Monday, January 6, 2014

Review for Artists: AnimeZAP 2014

Right now I’m sitting in a warm Super 8 writing this as I wait out the bad weather so I can make the 6 hour trip home. It’s -15F outside and covered in snow so we’re actually staying in East Peoria twice as long as anticipated. I caught a cold Sunday morning and don’t have a voice anymore. I was outside pushing cars, crawling in snow to unhook tow chains, and overall just freezing myself stupid.

 So this weekend I attended AnimeZap in East Peoria, IL. This show is run by the same group that runs Anime Midwest, AniMinneapolis, AnimeZing, and a few others in the Midwest. Despite the weather, I had a fantastic weekend.

The convention was held at the gorgeous Embassy Suites convention center. I think this hotel and venue were the most beautiful locations even compared to larger cons. I’m talking lush red carpets, beautiful chandelier lights, and amazing employees. The hotel was a expensive but worth it.

East Peoria is a decently sized city with plenty of restaurants and shopping to offer. The Embassy had Walmart, Target, Buffalo Wild Wings, and an assortment of restaurants and other stores within a 5 mile radius. It wasn’t in some janky part of the city either. I’m talking nice, better part of the suburbs and commercial zone. If the weather hadn’t gone Jack Frost on us, I would’ve wanted to go shop around.

Artist/Dealer Space
Artists and dealers were in the same room, with dealers lining the wall and artists in the center. It worked out pretty well though because there was plenty of space for walking in front of and behind the tables. I think there were about 16 artists and maybe 10 dealers so it wasn’t a monstrous area.

The room was locked at night, which was nice. I’ll spare repeating my tips and procedures on handling locked vendor’s rooms. We had 2 chairs and 6’ tables and the venue provided trash cans that were very fancy.

We did have some quirks, mostly related to the insane cold weather outside. The room was always cold. Not like we’re shivering and can see our breath, but the temperature was an uncomfortable type of chilly. We couldn’t figure out if it was gusts of cold air when the doors out in the hall opened or if the vents were blowing cold air down randomly. Everyone was in hats and scarves and jackets all weekend. The convention center was also experiencing some light issues in the dealer’s room specifically which they fixed but we were without lights for about 20 minutes.

Zap had a good selection of artists although I’ll say craft items dominated prints. Not that there weren’t many print artists, but only a couple print artists had a decent sized portfolio. Most had maybe a dozen prints to choose from and were offering commissions.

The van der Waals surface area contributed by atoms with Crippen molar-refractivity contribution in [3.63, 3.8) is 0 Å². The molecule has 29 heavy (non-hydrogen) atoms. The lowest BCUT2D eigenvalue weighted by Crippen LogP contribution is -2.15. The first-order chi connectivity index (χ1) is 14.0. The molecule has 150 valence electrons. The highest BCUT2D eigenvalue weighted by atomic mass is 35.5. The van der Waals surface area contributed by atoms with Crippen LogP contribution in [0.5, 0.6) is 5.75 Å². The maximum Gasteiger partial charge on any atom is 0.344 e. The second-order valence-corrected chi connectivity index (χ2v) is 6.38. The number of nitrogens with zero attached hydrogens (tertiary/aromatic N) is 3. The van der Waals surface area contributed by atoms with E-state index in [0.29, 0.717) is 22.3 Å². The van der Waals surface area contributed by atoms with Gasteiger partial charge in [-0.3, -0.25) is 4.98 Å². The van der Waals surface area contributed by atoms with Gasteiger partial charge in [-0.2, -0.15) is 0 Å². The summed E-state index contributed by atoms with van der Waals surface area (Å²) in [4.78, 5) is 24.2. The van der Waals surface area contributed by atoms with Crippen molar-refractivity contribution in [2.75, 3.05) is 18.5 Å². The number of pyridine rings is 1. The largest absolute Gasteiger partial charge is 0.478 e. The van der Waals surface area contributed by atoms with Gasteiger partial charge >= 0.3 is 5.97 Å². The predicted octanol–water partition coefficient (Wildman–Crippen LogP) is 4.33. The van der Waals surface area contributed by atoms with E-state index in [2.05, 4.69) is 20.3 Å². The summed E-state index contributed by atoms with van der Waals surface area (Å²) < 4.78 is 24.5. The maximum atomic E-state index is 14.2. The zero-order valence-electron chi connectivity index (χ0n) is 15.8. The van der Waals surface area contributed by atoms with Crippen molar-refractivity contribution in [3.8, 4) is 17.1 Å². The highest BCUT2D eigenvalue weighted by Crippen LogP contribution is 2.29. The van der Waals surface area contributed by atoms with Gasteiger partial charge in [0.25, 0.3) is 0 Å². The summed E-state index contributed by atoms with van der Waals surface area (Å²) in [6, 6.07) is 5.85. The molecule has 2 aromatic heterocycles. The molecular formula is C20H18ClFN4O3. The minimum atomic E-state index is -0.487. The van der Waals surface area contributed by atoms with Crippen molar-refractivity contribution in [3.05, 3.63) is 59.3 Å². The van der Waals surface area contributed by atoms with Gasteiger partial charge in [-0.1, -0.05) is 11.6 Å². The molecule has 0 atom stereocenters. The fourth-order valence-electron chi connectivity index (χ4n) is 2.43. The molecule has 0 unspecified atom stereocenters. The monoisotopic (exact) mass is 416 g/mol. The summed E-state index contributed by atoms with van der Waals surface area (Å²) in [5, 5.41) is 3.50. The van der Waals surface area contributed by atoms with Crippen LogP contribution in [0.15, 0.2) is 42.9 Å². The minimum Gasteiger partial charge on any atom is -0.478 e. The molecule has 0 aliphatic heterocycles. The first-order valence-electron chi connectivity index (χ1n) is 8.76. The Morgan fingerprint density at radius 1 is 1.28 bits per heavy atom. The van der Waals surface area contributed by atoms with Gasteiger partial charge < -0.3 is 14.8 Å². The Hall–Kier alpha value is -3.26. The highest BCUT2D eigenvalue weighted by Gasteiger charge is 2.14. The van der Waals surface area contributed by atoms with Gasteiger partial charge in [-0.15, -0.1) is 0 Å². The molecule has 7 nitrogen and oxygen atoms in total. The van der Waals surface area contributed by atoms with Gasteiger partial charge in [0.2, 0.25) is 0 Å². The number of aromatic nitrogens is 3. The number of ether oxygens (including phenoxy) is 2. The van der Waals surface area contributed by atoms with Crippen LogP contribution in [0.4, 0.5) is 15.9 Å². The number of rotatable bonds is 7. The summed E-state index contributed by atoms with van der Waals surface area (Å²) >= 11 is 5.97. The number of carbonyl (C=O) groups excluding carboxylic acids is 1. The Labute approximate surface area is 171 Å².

On the crafty side, there was a great selection of Lolita, hats, jewelry, bead sprites, and even leatherwork and chain mail. With the exception of having 2 primarily bead sprite artists, the rest of us didn’t have much competition with each other. That’s a good thing.

Same goes for dealers. Since there were only a handful of dealers, they did pretty well standing out from each other. Only one dealer really sold plushies, one for DVDs, one for tabletop gaming, one for tshirts, etc.

Sales & Attendees
This is a great show to attend. I’ll address the audience first. So I want to point out that AnimeZap had a very young crowd. I’m not talking 10 year olds but I’m talking a ton of middle and high school students. I didn’t see more than a half dozen adults (over 21) and all those were parents out chaperoning their kids. I’ve stated before that the median age for a show affects if and how well certain items will sell. The little things always sell better, which might be why crafters blew it away, while high dollar items were less likely to move.

I also saw some fantastic cosplays at this show. Handmade or purchased, it was pretty fantastic.

This show was a great one despite being smaller (~1000 people). We sold more here at Zap than at some of my larger shows with 3x the attendees.  Most of the artists I spoke too had a very profitable weekend. The few who didn’t simply weren’t marketing to the right audience or didn’t have enough to choose from. For example, there was a studio selling tons of handbound journals and sketchbooks. They were AMAZING. I’ve done bookbinding and I appreciate the effort involved, but most people don’t really understand the process or why it might be worth their dollar.

The alley never got slow for more than a couple minutes, even when the super anticipated main panels were going on. Friday and Saturday were both steady in traffic and sales, which was pretty nice. The storm hit Saturday evening and a lot of people didn’t come back on Sunday. Those of us that traveled decided to stay Sunday night and a lot of the guests did too. A ton of people showed up Sunday and I still sold a decent amount of merchandise but as the afternoon rolled on, vendors and artists began packing up early and leaving. By closing time, only a handful of us were left with the staff.

I spoke to the staff at registration and in the alley and all were very professional. I mean downright professional to the T. All questions were answered, any help requested was provided, and they were just friendly as all heck. The end.


Despite the treacherous weather and having to stay two extra nights in Peoria, this show was a grand success. I think that without bad weather, we would’ve been running ragged until the end of Sunday. I definitely plan on coming back next year and encourage other artists and dealers to do the same. It was an immensely enjoyable weekend and sales were definitely worth it. Hopefully no natural disasters will fall on us.

I’m attending Anime Midwest this summer, run by the same group, and cannot wait. If they could do this much with a small con, I bet their big con is just stunning.